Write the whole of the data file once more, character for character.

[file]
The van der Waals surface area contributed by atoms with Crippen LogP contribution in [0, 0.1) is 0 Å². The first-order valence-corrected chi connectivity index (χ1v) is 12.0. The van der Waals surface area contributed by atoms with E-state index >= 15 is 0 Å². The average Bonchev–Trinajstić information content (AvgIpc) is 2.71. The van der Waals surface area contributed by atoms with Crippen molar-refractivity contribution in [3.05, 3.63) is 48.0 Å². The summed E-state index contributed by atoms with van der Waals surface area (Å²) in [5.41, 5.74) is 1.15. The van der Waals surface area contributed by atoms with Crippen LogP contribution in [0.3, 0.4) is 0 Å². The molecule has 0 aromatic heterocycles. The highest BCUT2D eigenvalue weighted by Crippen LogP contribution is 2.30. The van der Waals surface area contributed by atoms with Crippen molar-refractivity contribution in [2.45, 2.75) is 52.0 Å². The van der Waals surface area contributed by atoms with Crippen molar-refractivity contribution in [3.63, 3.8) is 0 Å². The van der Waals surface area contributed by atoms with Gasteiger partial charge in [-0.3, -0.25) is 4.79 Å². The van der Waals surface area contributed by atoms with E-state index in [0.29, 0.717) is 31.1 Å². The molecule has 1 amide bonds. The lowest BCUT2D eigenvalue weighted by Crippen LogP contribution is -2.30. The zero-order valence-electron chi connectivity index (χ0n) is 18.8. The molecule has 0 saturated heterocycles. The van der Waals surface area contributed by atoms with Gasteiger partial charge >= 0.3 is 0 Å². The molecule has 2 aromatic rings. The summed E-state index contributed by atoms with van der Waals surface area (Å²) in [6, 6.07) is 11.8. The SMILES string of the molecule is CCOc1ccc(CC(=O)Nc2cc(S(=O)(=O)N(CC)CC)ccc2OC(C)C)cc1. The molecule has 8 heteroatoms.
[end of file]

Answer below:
The van der Waals surface area contributed by atoms with Crippen LogP contribution in [0, 0.1) is 0 Å². The first-order valence-corrected chi connectivity index (χ1v) is 12.0. The van der Waals surface area contributed by atoms with E-state index >= 15 is 0 Å². The average Bonchev–Trinajstić information content (AvgIpc) is 2.71. The van der Waals surface area contributed by atoms with Crippen molar-refractivity contribution in [3.05, 3.63) is 48.0 Å². The summed E-state index contributed by atoms with van der Waals surface area (Å²) in [5.41, 5.74) is 1.15. The van der Waals surface area contributed by atoms with Crippen LogP contribution in [0.3, 0.4) is 0 Å². The molecule has 0 aromatic heterocycles. The highest BCUT2D eigenvalue weighted by Crippen LogP contribution is 2.30. The van der Waals surface area contributed by atoms with Crippen molar-refractivity contribution in [2.45, 2.75) is 52.0 Å². The van der Waals surface area contributed by atoms with Crippen molar-refractivity contribution in [3.63, 3.8) is 0 Å². The van der Waals surface area contributed by atoms with Gasteiger partial charge in [-0.3, -0.25) is 4.79 Å². The van der Waals surface area contributed by atoms with E-state index in [0.29, 0.717) is 31.1 Å². The molecule has 1 amide bonds. The lowest BCUT2D eigenvalue weighted by Crippen LogP contribution is -2.30. The zero-order valence-electron chi connectivity index (χ0n) is 18.8. The molecule has 0 saturated heterocycles. The van der Waals surface area contributed by atoms with Gasteiger partial charge >= 0.3 is 0 Å². The molecule has 2 aromatic rings. The summed E-state index contributed by atoms with van der Waals surface area (Å²) in [6, 6.07) is 11.8. The SMILES string of the molecule is CCOc1ccc(CC(=O)Nc2cc(S(=O)(=O)N(CC)CC)ccc2OC(C)C)cc1. The molecule has 8 heteroatoms.